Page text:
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An African Gospel of Survival in an Age of Ecological Destruction

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This paper uses the example of African Christians known as Masowe Apostles to answer Ernst Conradie’s questions about the construction of culturally appropriate soteriological concepts for saving the earth. It is argued that Masowe Apostles develop a soteriological concept that is comprehensible among Shona speaking people, and hundreds of other groups African people living with problems of global warming in sub-Sahara Africa. With God conceptualized as the giver of life in whom to place hope for saving the earth, Masowe Apostles lay for us foundational ideas for a distinctly African soteriology in an age of ecological destruction. Masowe Apostles highlight their need for salvation by worshipping God in a language that draws attention to nature, and by making it a point to pray out-doors, in the wilderness, close of barren soil, and sometimes unoccupied forests, mountains and rivers. This paper begins with a summary of the background to environmental degradation in Africa. It ends with a discussion on how to go beyond instilling and reinforcing ecotheological attitudes that Masowe Apostles show through what they express on a ritual plane to making the concept of the salvation of earth a way of promoting earthkeeping.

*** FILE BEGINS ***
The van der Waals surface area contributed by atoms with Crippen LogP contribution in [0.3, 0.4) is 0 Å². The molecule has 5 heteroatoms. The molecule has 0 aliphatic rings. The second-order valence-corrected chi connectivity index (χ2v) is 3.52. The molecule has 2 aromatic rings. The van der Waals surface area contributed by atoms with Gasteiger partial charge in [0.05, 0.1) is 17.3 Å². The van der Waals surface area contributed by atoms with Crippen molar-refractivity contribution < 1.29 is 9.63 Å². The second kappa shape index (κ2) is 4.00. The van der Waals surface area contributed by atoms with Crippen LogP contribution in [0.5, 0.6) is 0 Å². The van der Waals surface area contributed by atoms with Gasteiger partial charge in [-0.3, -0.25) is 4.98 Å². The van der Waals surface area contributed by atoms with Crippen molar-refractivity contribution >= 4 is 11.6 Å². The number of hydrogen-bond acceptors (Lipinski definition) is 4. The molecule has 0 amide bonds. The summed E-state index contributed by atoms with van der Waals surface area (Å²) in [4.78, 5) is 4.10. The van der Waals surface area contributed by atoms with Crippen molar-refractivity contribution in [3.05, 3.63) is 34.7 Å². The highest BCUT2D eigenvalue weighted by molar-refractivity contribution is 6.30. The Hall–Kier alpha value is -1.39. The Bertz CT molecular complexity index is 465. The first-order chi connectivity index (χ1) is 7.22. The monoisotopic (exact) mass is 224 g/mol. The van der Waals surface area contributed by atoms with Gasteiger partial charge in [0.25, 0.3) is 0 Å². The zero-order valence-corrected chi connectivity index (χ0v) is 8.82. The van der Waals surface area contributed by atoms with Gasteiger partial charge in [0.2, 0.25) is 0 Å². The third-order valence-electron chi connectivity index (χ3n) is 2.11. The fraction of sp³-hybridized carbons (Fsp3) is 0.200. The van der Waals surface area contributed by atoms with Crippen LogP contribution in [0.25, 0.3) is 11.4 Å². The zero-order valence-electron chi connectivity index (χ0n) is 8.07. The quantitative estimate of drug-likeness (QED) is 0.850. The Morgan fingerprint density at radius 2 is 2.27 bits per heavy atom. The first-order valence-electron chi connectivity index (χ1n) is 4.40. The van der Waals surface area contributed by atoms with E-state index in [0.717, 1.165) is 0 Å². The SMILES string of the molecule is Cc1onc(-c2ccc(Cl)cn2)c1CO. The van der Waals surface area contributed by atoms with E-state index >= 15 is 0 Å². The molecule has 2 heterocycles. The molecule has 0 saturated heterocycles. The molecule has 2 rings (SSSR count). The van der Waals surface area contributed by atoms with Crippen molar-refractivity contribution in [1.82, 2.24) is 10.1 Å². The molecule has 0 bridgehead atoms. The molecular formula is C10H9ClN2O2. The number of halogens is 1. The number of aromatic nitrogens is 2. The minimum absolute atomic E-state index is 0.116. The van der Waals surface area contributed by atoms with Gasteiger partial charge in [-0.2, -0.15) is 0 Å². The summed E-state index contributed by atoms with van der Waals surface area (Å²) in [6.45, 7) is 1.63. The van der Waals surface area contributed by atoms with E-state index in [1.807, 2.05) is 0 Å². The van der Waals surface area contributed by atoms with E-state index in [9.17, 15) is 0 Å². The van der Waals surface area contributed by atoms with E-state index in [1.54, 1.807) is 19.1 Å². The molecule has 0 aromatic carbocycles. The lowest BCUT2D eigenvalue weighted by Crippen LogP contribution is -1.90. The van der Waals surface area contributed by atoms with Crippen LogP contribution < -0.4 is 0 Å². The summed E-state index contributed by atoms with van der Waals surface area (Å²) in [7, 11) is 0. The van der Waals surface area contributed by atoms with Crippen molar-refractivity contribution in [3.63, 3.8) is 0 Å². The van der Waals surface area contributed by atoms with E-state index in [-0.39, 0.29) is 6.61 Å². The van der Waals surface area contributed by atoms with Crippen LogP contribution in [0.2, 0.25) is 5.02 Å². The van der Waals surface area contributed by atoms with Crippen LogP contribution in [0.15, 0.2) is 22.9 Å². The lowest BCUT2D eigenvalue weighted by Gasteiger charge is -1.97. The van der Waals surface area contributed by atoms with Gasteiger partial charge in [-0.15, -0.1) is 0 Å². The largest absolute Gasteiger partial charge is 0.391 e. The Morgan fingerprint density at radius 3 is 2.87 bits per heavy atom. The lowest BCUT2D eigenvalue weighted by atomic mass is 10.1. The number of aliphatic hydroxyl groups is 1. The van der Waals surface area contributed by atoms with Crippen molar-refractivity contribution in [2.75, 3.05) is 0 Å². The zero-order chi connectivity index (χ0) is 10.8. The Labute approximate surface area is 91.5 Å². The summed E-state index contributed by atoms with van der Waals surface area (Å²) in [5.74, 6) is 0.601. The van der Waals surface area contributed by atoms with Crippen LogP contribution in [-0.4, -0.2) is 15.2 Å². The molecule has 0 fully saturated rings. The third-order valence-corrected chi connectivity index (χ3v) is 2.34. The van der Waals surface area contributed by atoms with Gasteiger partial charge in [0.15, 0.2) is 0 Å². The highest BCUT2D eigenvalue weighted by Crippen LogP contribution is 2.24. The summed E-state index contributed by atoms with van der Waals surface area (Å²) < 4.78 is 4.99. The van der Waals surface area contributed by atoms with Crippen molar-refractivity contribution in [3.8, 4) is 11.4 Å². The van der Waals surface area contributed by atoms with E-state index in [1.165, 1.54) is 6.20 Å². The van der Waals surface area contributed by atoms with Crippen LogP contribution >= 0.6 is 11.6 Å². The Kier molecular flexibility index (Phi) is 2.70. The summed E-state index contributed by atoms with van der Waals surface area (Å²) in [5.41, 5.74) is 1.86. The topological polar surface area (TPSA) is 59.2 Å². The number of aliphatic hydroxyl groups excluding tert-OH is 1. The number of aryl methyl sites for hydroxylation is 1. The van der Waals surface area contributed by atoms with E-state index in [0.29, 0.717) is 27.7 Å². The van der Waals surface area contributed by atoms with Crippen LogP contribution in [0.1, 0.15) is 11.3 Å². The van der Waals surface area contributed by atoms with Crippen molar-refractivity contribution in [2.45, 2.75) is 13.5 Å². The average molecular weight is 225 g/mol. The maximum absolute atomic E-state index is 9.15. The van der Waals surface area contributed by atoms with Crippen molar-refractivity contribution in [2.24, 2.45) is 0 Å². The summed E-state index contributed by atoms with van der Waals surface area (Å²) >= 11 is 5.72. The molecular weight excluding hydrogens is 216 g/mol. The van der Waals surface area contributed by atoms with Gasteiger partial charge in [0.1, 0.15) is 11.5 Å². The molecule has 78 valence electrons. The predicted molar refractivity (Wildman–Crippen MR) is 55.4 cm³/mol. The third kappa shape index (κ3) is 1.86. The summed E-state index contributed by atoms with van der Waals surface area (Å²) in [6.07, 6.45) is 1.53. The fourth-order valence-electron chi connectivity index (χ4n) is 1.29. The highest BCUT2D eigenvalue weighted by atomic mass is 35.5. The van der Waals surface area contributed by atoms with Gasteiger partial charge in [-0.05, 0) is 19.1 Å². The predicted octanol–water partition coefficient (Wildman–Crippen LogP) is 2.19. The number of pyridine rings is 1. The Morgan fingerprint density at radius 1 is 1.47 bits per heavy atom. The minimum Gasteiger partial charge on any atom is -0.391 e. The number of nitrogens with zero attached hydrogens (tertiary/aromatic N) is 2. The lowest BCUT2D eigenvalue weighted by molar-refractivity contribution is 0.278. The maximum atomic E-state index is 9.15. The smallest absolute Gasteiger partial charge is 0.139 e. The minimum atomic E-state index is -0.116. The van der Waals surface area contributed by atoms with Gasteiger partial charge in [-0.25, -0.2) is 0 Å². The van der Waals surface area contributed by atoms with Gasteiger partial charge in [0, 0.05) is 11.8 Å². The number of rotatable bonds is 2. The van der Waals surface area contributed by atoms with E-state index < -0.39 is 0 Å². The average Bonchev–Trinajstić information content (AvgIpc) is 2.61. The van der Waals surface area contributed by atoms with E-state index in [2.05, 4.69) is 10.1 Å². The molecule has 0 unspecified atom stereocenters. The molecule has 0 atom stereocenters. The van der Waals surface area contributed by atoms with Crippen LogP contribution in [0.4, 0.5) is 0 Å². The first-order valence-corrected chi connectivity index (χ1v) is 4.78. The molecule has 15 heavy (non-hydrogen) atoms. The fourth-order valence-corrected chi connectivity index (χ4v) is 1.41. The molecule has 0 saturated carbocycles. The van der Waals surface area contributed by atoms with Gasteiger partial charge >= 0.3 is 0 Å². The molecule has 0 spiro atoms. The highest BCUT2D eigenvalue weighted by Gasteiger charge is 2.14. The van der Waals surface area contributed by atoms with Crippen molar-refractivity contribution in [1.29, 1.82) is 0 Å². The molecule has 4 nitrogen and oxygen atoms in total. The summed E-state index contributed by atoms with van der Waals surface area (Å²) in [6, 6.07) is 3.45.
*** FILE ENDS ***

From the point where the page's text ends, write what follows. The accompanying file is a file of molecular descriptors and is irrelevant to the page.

Affiliations: 1: Western Kentucky University, Email:


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